Select English Poems – A discussion: Part 1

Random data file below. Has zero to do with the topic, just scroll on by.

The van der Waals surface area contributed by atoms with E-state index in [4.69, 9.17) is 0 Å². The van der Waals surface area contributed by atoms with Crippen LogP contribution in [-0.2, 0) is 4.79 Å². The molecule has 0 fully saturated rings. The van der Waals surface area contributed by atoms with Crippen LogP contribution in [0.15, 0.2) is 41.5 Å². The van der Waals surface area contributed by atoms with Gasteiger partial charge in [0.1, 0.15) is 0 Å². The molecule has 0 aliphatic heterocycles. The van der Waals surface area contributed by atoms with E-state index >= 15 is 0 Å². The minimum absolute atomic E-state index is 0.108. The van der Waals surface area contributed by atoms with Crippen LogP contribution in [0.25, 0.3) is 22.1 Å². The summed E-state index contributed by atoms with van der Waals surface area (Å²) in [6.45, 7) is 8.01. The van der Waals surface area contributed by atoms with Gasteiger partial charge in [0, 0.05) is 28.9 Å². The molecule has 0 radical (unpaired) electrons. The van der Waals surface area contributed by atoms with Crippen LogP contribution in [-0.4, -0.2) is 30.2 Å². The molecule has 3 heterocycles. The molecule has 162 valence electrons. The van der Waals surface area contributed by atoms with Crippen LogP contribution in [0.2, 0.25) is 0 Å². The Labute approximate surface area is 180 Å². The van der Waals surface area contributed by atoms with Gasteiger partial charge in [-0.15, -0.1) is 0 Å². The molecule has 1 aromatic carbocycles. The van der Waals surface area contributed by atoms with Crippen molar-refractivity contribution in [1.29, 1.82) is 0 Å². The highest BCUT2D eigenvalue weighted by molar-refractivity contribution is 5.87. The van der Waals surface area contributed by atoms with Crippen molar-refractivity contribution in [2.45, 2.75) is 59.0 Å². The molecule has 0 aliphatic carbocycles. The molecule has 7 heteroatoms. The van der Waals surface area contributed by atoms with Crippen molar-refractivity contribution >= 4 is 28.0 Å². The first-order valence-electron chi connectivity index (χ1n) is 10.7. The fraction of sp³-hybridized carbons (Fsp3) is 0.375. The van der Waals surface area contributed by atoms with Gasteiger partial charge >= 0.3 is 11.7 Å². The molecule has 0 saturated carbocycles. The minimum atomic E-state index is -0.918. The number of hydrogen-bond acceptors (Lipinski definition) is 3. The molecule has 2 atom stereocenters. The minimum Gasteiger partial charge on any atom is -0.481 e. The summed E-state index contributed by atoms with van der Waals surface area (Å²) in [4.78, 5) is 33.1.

Okay, so I was touching on the E learning course, I want to start with a quote that actually comes from the E learning course itself, so you won’t find this in any of the books. This came from the E learning course on the poems book. So he says, “Vedanta is in Shakespeare, in poetry in different texts, every text. Vedanta is in the brooks, in the winds, in the hearth, in the streets, everywhere you can find. So it’s not confined to a textbook. It’s not one textbook superior to another textbook. Vedanta is everywhere. This is the blunder people make. Anywhere there is a discussion on the subtlety of life. It’s Vedanta.” I was tempted to be a lot more concise and just have that final sentence. So by way of analogy, nobody would say, for example, that the theory of relativity is a German theory. Because Einstein was German. It doesn’t make any sense. So too, it’s very easy to fall into this idea that Vedanta is an Indian philosophy. Vedanta is this discussion on the subtlety of life. So you can get this knowledge of Vedanta from anywhere that this discussion takes place. But we have, I say, we, for example, those who have attended the academy and who are continuing to study, we have stuck with the work of Swami Parthasarathy and the Indian tradition because nowhere else has this subtlety of life been mdescribed the way that it has been described and codified in the Indian tradition. The point is that Vedanta is not confined to a tradition or textbook or a teacher. or a particular school. It’s the principles that underlie your experience in the same way that physics is the principles that underlie the behavior of matter, simple as that. So I wanted to start this discussion with a story, something that happened to me when I was living in India. So the Vedanta Academy sits, one trying to stop away from Lonavala. And Lonavala is one end of the local train line, Pune is the other. And if you’ve been you know that the local trains in many places in India, they don’t have doors that close. Train – the doors are open. It’s wonderful. You can stand there, wind rushing in your face, watching the landscape go by. So one day I’m on the local train. I’m standing waiting for it to pull out. I’m on the opposite side of the platform. Very important for the story. The train just begins to pull out, and I see a gentleman with a briefcase, start to run towards me, my side. And of course, there’s no platform for him to get up, train’s making it making his way out of the station. So I reached down, grab his hand, he takes it, yank him up. He didn’t even look at me. He just walked straight past me. And went and sat down. One of the most wonderful experiences I had my entire time in India. A huge teaching experience. Why? Imagine you’re on the freeway, and you’re traveling 65 miles an hour for the whole trip. Every time you change lanes, you indicate nicely, check your blind spot, move across. And as you go to your exit, a policeman pulls you over and says, I saw your wonderful driving, madam. I wanted to say thank you. You’d think there was something wrong with that police officer and you’ll be right What are you talking about? This is how we drive these are the rules. This guy did not think me, why not? This is how we treat each other. This is a natural way to treat other human beings. If someone needs a hand up, because the train’s pulling out of the station, you just give it. I shouldn’t expect thanks for acting like a human being. He says in India, we don’t say thank you. We have gratitude. When you lack that deep sense of gratitude, there has to be this politeness. Hello, thank you. Yes, you’re welcome. All of this goes on. When there is that deep sense of gratitude. You just do what you ought to do as a human being for your fellow human beings. Without expecting thanks, without even giving thanks perhaps. So this highlights one of the first aspects of spiritual development, which is the theme I want to cover here. So this first poem highlights this idea. The poem is Abou Ben Adhem. So I’m just going to read through the poem and then we’ll discuss a little bit about it. Abou Ben Adhem, May his tribe increase, awoke one night from a deep dream of peace. And saw within the moonlight in his room, making it rich and like a lily in bloom, an angel writing in a book of gold, exceeding peace had made Ben Adhem bold. And to the presence in the room, he said, What writest thou? The vision raised its head, and with a look made of all sweet accord, answered the names of those who love the Lord. And is mine one? said Abou Nay not so replied the angel. Abou spoke more low, but cheerily still and said, I pray thee, then write me as one that loves his fellow men. The angel wrote and vanished. The next night it came again with a great wakening light and show the names whom love of God had blessed, and lo! Ben Adhem’s name led all the rest. Very simple narrative. Man wakes up in the middle of the night to see an angel in his room writing in a book of gold. Happens all the time. He said to the angel Oh, What are you writing? Those who have love for God? Oh, am I on the list? No. Fine. But please make a note I am one who loves his fellow men. The poem’s a little imperfect, it really should have said loves his fellow beings. That’s okay. So the point here is, Abou Ben Adhem does not claim any love for God. I don’t claim any spirituality. But I do claim to love my fellow beings. I have a sense of empathy, a sense of oneness, a sense of love for my fellow creatures. I love my fellow creatures. I’m not a spiritual man. All that spiritual stuff you people come and have retreats and talk about and practice and listen to, all that goes over my head, I’m not interested. But I love my fellow beings, this much I know. So he claims love for his fellow beings. This is the sense of oneness that I was discussing with regards to ‘He didn’t even say thank you.’ Because there is such a pervading sense of brotherhood, of family. There’s that non necessity for that politeness of ‘Thank you so much.’ So this is why it’s very difficult not to fall in love with India when you go there. Because the culture has still got embedded in it, permeating through it, the values of this philosophy. You go onto the train and you’ll see it people leaning over each other, sitting on each other’s lap. Playing cards on a, an upturned briefcase. You can see that sense of community there’s a sense of oneness. This is the one of the first effects of spiritual development. We develop a greater sense of oneness with other people. So he has this love for his fellow beings. So we’re using this word love, oneness. True love. What makes true love true? The word that I want unattached, unconditional that’s getting much closer to what I’m thinking about unconditional, therefore universal. If you say I love my partner, but my partner’s siblings, I don’t love them. Then it’s not love. It’s not possible to love just one person. You can be attached to just one person, but use the analogy of a miner’s lamp. Right You got a lamp on your head. Everywhere you look, you cast that light at what’s in front of you. Someone who has genuine love, genuine oneness. They look at you, they cast it on you. They look at your enemy. They cast it on them. Everywhere that person looks, that love is shed everywhere it’s universal, unconditional, write me then as one who loves his fellow beings, there’s this pervading sense of oneness, the unconditional love that is there. So this brings him the love of God. Because remember, the angel came the next night and said, ok you weren’t on the list of those who love God. But the names whom love of God had blessed and lo Ben Adhem’s name led all the rest. So what is the love of God? Remember it’s poetry so we’ve got to interpret, what is the love of God. blessing, peace, happiness. Yeah, if God’s going to bestow something on you out of love, you know for certain it’s going to feel good. What we can understand that to mean is that we experience mental peace. So the effect of loving your fellow beings is a sense of mental peace internally, no expectations of others. It doesn’t matter whether you conform to my likes or dislikes. I don’t care if you agree with my opinions. laugh at my jokes. Yeah, it’s already given us. I’ll take you one step further, I’ll see you and raise you. There’s no God up in the heavens bestowing anything. OK, it’s poetry, it’s fiction. Vedanta does not claim there’s a creator up there who created us, giving us things withholding things bestowing or not bestowing, if we propitiate Him, and for some reason it’s a Him, then we will get something in return. As if God has a transactional nature. It’s absurd, so it’s all poetry to convey another point, and exactly what you said, that’s exactly where you find it. It’s our job to find that love for our fellow beings within ourselves. And when you read the commentary for this poem, and the select English poems book, he says God resides as the core of every being as the unconditioned Consciousness. I won’t explain that I don’t have long enough. But when you recognize that Self that Sunandaji has been speaking about within yourself, you’ll recognize it in others and then it’s impossible for us not to feel that sense of oneness. This is one of the effects of spiritual growth. This is the emotional side of it. So the other side of spiritual growth, we want to look at is the more intellectual side